The Occoquan Reservoir, which had fallen almost every day since late August, received about 200 million gallons of water - or little more than a four days' supply - from the weekend's long, steady one-inch rain.

If more rain comes Wednesday night and Thursday morning - as predicted by WTOP forecaster Gordan Barnes a consultant to the Fairfax County Water Authority - the agency may postpone buying emergency supplies from the city of Manassas. The authority said last week that barring significant rainfall. It would start on Wednesday purchasing about 43 million gallons daily toward a maximum 1 1/2 billion gallons.

About a quarter inch of rain has been predicted by Barnes for Wednesday-Thursday. Although that is only a quarter of the amount that fell on Saturday and Sunday, it could produce more runoff into the reservoir because the soil is now wetter. The quarter inch. authority spokesman James A. Warfield Jr. said could produce an additional 250 million gallons of water.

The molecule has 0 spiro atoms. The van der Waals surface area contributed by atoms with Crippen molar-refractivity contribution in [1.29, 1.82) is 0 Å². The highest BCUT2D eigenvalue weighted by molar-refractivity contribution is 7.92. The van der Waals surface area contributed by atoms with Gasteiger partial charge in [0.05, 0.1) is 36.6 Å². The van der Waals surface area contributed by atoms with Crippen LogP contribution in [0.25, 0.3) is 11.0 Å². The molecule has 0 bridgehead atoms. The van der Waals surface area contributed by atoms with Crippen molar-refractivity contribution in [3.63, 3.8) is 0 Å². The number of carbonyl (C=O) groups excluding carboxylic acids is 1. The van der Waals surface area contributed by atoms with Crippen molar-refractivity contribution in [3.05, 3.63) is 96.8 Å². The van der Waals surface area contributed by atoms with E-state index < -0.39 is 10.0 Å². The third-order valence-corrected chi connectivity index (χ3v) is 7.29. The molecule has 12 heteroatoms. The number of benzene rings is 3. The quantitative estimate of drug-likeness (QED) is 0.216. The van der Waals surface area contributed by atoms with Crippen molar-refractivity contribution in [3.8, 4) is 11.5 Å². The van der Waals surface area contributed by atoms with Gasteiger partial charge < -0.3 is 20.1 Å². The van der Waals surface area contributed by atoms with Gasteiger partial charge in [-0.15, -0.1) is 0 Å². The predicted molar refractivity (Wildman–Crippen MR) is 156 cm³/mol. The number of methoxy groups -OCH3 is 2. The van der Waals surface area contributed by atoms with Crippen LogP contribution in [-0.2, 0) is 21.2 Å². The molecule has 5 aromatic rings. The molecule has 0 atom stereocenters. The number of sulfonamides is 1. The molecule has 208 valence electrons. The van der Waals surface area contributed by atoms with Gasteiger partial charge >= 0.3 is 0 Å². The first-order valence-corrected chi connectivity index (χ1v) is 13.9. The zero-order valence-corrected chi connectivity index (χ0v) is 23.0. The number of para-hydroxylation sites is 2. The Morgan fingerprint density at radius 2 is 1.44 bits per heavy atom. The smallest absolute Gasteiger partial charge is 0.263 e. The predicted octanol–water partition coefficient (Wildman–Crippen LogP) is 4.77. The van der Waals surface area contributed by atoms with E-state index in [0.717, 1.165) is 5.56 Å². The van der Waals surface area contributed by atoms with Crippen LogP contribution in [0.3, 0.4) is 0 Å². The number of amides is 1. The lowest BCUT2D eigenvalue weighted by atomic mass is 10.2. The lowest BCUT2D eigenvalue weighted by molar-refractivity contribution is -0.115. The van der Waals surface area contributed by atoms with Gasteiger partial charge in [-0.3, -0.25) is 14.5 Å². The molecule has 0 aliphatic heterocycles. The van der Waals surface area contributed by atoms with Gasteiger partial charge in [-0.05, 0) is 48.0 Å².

Under the authority's guidelines, it would start purchasing water from Manassas when the reservoir falls to the 94 1/2 foot mark (above sea level). The reservoir was at 96 1/2 feet yesterday.

If the authority buys all the 1 1/2 billion gallons it has contrated for the cost would be about $172,500. The purchase price per thousand gallonse decreases as more water is bought.

According to Barnes' long range forecast. October rainfall should be above normal. How much of that rain would be converted into runoff, instead of being absrobed into the ground to raise the depleted water table, is authority officials say.